By Laura McNamara
Anxiety is a tricky thing to understand, and it’s even harder to explain. Dealing with anxiety is like dealing with an irritating headache: just when you think it’s finally gone, it’s right behind you.
It can be something that’s really small but continuously frustrating, or something that comes every once in a while but when it does, it’s a complete and utter nightmare. While anxiety is perceived and experienced in different ways, the one thing that’s for sure is that it’s horrible.
Many of us know what it feels like to feel anxiety. But how much anxiety is too much? What’s normal? What’s healthy? What’s something to actually, you know, be concerned about?
It’s worth noting that anxiety is sometimes the most appropriate way that your body can respond to awkward and sad situations. Anxiety is medically recognised as being a feeling that there is a threat about to arise.
Basically, your brain is anticipating something bad and considering all of the horrible things that could happen, no matter how unlikely it is. It is an emotion that is mainly characterised by an intense feeling of inner turmoil.
Often the worst thing about anxiety is that it’s almost impossible to explain to others. It’s such an unbearable thing to experience that when it comes to talking about the difficulties that are involved, it is sometimes just easier to turn away from facing them head on.
Anxiety exists under numerous categories, such as social anxiety, agoraphobia, and generalised anxiety disorder (GAD), just to name a few. It can come disguised in the form of exam stress, having an important deadline due or various common insecurities. It’s natural to feel anxious and full of doubt and worry from time to time, but when it begins to consume your every thought and action, this is when it really starts to get serious.
Drowning in what seems to be an inescapable load of dread and apprehension is possibly the hardest thing to pull yourself out of. An intense state of being anxious is when your negative thoughts begin to affect your emotions and behaviour on a large scale, leaving an impact on your daily life.
Anxiety is like when you’re on your way to an important meeting and a sudden voice in your head reminds you of all the things that could go wrong, or when you’re trying to fall asleep and you remember every mistake you’ve ever made. In a social setting, getting that feeling of insurmountable panic is so overwhelming that it is nearly impossible to function normally. The mere thought of experiencing this often results in people doing anything to avoid social situations. This is an example of agoraphobia, where you would fear or avoid places or situations that may cause you to panic and make you feel trapped, helpless, or embarrassed.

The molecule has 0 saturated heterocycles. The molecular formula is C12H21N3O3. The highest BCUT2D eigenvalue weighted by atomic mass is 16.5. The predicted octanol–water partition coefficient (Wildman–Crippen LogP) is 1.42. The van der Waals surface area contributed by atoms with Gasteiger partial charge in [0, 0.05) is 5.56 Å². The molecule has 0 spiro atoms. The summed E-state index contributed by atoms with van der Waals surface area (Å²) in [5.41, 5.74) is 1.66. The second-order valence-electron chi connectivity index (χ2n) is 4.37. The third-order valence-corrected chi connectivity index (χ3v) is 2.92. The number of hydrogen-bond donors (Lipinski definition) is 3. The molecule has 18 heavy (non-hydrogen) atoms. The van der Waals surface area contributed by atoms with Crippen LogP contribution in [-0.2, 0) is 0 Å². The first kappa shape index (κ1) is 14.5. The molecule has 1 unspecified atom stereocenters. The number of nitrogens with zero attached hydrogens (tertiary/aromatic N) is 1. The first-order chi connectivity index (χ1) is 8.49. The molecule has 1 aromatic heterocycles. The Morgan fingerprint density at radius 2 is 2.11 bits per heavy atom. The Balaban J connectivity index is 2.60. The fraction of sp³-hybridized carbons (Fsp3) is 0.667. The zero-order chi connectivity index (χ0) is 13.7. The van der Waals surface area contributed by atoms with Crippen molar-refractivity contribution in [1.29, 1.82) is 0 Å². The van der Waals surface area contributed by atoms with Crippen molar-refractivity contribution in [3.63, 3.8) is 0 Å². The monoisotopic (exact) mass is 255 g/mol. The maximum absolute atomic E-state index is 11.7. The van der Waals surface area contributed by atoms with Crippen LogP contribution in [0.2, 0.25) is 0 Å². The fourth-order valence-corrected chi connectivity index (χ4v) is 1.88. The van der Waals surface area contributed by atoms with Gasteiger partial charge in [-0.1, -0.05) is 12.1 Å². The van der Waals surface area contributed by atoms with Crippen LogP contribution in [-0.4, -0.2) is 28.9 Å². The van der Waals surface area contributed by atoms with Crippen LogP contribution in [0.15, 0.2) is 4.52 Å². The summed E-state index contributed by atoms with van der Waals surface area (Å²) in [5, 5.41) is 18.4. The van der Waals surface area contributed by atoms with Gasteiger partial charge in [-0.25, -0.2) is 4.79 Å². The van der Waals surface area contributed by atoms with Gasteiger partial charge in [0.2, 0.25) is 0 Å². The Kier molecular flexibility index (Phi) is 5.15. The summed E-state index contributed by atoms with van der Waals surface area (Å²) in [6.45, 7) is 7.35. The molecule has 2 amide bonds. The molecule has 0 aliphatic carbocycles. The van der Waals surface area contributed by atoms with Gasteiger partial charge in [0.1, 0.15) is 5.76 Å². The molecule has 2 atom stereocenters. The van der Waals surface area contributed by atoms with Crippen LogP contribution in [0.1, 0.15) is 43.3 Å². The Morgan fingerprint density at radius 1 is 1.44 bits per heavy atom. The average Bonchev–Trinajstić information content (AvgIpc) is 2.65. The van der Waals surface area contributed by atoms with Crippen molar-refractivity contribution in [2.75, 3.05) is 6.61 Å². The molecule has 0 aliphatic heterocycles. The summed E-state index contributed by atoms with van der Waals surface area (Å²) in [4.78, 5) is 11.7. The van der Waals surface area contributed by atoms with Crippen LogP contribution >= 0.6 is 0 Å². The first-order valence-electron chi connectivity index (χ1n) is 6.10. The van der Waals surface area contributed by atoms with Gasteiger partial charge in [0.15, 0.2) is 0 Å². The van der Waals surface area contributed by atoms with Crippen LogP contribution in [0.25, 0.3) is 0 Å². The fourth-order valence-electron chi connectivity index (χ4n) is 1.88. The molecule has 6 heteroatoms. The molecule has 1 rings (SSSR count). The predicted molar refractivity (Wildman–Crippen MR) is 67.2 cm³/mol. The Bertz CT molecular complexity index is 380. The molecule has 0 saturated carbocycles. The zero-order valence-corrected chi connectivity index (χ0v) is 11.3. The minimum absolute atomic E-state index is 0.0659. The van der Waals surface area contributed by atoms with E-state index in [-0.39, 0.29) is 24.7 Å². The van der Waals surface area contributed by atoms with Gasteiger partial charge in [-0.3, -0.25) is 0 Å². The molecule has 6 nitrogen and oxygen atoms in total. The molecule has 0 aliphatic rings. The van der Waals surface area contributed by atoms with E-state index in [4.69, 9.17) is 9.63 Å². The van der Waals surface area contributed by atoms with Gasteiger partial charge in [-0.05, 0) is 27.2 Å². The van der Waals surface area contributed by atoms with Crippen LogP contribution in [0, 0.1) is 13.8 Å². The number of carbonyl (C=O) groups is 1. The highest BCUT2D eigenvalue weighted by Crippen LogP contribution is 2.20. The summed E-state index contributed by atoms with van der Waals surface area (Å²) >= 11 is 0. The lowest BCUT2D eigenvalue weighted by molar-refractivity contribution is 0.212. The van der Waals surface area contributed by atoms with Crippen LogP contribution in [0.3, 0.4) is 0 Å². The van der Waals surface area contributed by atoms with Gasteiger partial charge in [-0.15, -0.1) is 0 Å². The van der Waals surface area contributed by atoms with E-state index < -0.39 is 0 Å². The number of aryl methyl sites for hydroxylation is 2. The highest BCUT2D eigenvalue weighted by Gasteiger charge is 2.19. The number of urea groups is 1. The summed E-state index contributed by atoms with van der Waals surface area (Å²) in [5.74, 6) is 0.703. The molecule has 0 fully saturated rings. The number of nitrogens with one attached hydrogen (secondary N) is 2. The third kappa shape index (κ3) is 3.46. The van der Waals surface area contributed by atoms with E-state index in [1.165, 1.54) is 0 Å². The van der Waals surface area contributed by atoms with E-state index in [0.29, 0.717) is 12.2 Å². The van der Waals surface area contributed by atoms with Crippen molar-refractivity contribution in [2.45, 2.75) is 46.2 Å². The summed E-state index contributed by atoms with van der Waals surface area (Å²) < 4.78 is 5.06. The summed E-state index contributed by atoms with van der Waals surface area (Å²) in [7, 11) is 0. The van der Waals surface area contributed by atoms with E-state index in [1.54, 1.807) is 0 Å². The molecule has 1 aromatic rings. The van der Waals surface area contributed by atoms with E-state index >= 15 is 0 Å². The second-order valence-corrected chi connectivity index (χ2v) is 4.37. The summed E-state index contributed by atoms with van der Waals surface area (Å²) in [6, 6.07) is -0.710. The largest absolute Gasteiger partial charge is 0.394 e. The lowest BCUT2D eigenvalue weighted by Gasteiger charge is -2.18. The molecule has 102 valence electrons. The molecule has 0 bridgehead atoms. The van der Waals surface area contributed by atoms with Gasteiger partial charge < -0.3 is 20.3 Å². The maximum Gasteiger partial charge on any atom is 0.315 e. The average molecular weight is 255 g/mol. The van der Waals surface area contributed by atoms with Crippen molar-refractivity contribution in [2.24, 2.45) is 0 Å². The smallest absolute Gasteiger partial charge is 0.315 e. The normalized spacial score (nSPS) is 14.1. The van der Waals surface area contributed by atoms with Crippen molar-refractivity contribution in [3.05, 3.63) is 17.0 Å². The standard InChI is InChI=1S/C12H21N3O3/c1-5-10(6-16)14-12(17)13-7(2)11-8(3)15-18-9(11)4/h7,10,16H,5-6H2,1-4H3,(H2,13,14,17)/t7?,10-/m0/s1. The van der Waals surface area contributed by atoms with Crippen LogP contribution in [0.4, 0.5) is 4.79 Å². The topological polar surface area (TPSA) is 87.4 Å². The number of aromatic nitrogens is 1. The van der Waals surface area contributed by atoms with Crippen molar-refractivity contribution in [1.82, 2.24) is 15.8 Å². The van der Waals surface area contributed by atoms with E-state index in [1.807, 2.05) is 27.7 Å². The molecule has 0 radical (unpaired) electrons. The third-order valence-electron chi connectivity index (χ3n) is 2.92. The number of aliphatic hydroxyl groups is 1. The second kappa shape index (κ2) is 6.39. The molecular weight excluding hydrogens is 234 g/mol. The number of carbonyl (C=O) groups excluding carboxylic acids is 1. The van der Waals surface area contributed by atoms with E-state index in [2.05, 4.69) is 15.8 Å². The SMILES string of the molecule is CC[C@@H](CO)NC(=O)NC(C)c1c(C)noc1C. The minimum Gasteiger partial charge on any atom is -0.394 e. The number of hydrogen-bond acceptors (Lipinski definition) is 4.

With anxiety comes the inevitable panic attack. Sometimes you can feel it building up, ready to erupt, but mostly it hits out of absolutely nowhere. This has a paralysing effect, with an increased breathing rate, racing heart, and pains throughout your body, often making you feel nauseous and leaving you in a frozen, statue-like, position. It can make you feel so overwhelmed that you end up not able to do much of anything. The inability to function and carry out simple tasks is incontrovertibly overpowering, which can lead to even more distress.
Getting assistance and talking about how you feel definitely contributes to making anxiety just that little bit easier to deal with. Finding ways of keeping yourself happy and busy is important, as can keeping your mind occupied and free of negative thoughts.
Although there is no definite cure for anxiety, it’s essential to let your feelings out and find a way to ease the pain. Due to the fact that anxiety is such a complicated condition to both describe and experience, it’s only natural that it would be widely misconceived. Feeling anxious is natural to experience from time to time, but it definitely shouldn’t be ignored or mocked.